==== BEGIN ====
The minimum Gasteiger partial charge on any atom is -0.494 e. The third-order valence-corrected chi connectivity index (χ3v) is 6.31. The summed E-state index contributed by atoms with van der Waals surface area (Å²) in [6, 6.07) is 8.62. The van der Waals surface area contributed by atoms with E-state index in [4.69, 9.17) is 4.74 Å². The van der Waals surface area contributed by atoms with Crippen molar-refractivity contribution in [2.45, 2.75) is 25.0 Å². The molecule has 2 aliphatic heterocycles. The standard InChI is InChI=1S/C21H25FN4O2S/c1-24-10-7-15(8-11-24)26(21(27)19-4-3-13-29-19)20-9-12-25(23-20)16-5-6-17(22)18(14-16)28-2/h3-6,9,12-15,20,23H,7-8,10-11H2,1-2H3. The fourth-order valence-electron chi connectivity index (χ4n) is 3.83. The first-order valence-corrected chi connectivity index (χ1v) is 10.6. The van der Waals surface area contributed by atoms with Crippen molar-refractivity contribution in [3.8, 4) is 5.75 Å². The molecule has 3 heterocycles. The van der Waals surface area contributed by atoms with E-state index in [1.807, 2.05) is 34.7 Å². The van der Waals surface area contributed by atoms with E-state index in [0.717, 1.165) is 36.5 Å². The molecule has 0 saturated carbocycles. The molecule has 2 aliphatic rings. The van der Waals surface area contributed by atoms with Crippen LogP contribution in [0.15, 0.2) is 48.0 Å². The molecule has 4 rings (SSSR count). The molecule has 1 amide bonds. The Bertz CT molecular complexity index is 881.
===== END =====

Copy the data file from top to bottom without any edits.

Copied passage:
The minimum Gasteiger partial charge on any atom is -0.494 e. The third-order valence-corrected chi connectivity index (χ3v) is 6.31. The summed E-state index contributed by atoms with van der Waals surface area (Å²) in [6, 6.07) is 8.62. The van der Waals surface area contributed by atoms with E-state index in [4.69, 9.17) is 4.74 Å². The van der Waals surface area contributed by atoms with Crippen molar-refractivity contribution in [2.45, 2.75) is 25.0 Å². The molecule has 2 aliphatic heterocycles. The standard InChI is InChI=1S/C21H25FN4O2S/c1-24-10-7-15(8-11-24)26(21(27)19-4-3-13-29-19)20-9-12-25(23-20)16-5-6-17(22)18(14-16)28-2/h3-6,9,12-15,20,23H,7-8,10-11H2,1-2H3. The fourth-order valence-electron chi connectivity index (χ4n) is 3.83. The first-order valence-corrected chi connectivity index (χ1v) is 10.6. The van der Waals surface area contributed by atoms with Crippen molar-refractivity contribution in [3.8, 4) is 5.75 Å². The molecule has 3 heterocycles. The van der Waals surface area contributed by atoms with E-state index in [1.807, 2.05) is 34.7 Å². The van der Waals surface area contributed by atoms with E-state index in [0.717, 1.165) is 36.5 Å². The molecule has 0 saturated carbocycles. The molecule has 2 aliphatic rings. The van der Waals surface area contributed by atoms with Crippen LogP contribution in [0.15, 0.2) is 48.0 Å². The molecule has 4 rings (SSSR count). The molecule has 1 amide bonds. The Bertz CT molecular complexity index is 881.